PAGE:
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Gates Foundation donates $5 million to develop ‘permanent contraception’

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May 15, 2015 (LifeSiteNews) - A new sterilization drug for women will likely be developed and promoted worldwide thanks to a large donation from Bill and Melinda Gates.

The Gates Foundation gave an Oregon gynecologist $5 million in grant money last October to develop nonsurgical “permanent contraception.” The doctor has now gone global with an offer to fund research to find similar methods of permanent pregnancy prevention.

The news has drawn condemnation from the world’s largest pro-life organization, who said the Gates Foundation's obsessive focus on promoting contraception in the third world is based upon a faulty notion of what constitutes authentic ‘development,’ as well as highly suspect data about the actual desire for such contraception.

“It is difficult to determine what is more outrageous,” Phelan told LifeSiteNews, “the uncritical and fawning ‘news’ reporting on every new Gates Foundation sterilization development grant even as coercive sterilization campaigns continue around the world, or the fact that the Gates Foundation continues to act as if every problem in the developing world can be solved by sterilizing women.”

Oregon Health & Science University’s Dr. Jeffrey Jensen said it’s all about putting a stop to unplanned and unwanted pregnancies.

“My goal is very simple: to make every pregnancy planned and highly desired,” Jensen said in a report from the Portland Business Journal.

He cited a study that he said showed 50 percent of Ugandan women no longer wish to become pregnant, but only two percent have access to “permanent contraception.”

Jensen and his associates have been researching an approach on rhesus monkeys and baboons which uses polidocanol foam, an FDA-approved treatment for varicose veins, according to the bizjournal report, which also stated this particular approach “bypasses the cumbersome and lengthy regulatory process.”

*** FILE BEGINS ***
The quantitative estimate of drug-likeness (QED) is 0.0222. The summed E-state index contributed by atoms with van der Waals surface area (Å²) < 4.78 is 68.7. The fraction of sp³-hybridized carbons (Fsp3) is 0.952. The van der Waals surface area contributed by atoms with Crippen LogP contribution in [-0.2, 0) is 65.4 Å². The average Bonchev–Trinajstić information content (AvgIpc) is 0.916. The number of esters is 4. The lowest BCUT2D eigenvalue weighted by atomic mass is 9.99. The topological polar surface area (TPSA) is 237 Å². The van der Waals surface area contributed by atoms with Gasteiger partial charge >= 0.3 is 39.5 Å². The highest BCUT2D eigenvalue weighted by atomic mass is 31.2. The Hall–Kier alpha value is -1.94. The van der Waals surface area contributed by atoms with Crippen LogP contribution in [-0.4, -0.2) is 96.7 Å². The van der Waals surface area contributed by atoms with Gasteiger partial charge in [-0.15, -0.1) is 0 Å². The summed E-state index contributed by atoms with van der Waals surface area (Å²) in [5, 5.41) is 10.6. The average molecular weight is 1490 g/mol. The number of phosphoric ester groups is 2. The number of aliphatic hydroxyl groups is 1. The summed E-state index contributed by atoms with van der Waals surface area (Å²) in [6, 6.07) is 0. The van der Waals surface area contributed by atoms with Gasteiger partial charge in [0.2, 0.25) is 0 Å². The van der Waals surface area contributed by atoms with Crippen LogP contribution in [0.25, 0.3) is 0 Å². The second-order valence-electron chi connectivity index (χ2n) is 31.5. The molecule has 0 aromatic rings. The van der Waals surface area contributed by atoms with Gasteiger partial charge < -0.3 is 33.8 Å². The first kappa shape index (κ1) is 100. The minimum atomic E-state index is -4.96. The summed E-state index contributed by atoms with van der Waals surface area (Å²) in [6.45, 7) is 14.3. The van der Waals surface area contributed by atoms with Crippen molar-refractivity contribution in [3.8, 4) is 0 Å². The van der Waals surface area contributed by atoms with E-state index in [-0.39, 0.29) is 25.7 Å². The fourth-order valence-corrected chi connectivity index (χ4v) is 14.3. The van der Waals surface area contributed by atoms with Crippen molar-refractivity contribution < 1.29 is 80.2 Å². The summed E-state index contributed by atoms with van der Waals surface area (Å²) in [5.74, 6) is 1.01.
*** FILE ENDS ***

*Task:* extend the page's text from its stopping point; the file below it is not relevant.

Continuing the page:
If they are successful the next step will be human trials.

Jensen is working in partnership with Dr. Ov Slayden and Slayden’s team at the Oregon National Primate Research Center (ONPRC), and they have established the Oregon Permanent Contraception Research Center (OPERM).

OPERM will supply grant funding, scientific expertise, a “nonhuman primate animal resource,” lab and procedural infrastructure, and administrative support to chosen investigators for assessing new nonsurgical contraceptive techniques, according to the Oregon University Health and Science website.

This latest multi-million-dollar Gates grant to prevent women from bearing children is just one in a lengthy list. Support for population control from Bill and Melinda Gates goes back years, and for years it has also been staged as a philanthropic development initiative.

The Foundation is notorious for funding promotion of contraception and abortion, focusing on developing countries, and endeavoring to mask initiatives as maternal health programs.  

Gates is further pushing the moral envelope with development of a remote control contraceptive device that would be injected into women and release contraceptive and abortifacient chemicals into her system for as long as 16 years.

Critics of the concept refer to it as cultish, and warn of eugenics concerns.

But HLI’s Stephen Phelan disputed the oft-cited claims, also made in the bizjournal report, that hundreds of millions of women in developing countries desire artificial birth control.

“To simply repeat the claims of population control organizations, including the absolutely baseless claim that what 200 million poor women of color want most is the ability to stop becoming pregnant (where exactly did this statistic originate – let’s see the data) is reckless and irresponsible,” he said.

Phelan said further that the picture painted of poor women in developing countries by agents of contraception and sterilization promotion is false.

“But we should also wonder why the world continues to stand by and admire a ‘development’ industry, even as widespread population control abuses continue in the name of ‘reproductive health and justice,’” he told LifeSiteNews. “There is no justice in manufacturing a supposed demand for poor women to be sterilized, when what these women always say they want most when asked is better basic healthcare, education, opportunity, and just governance.”



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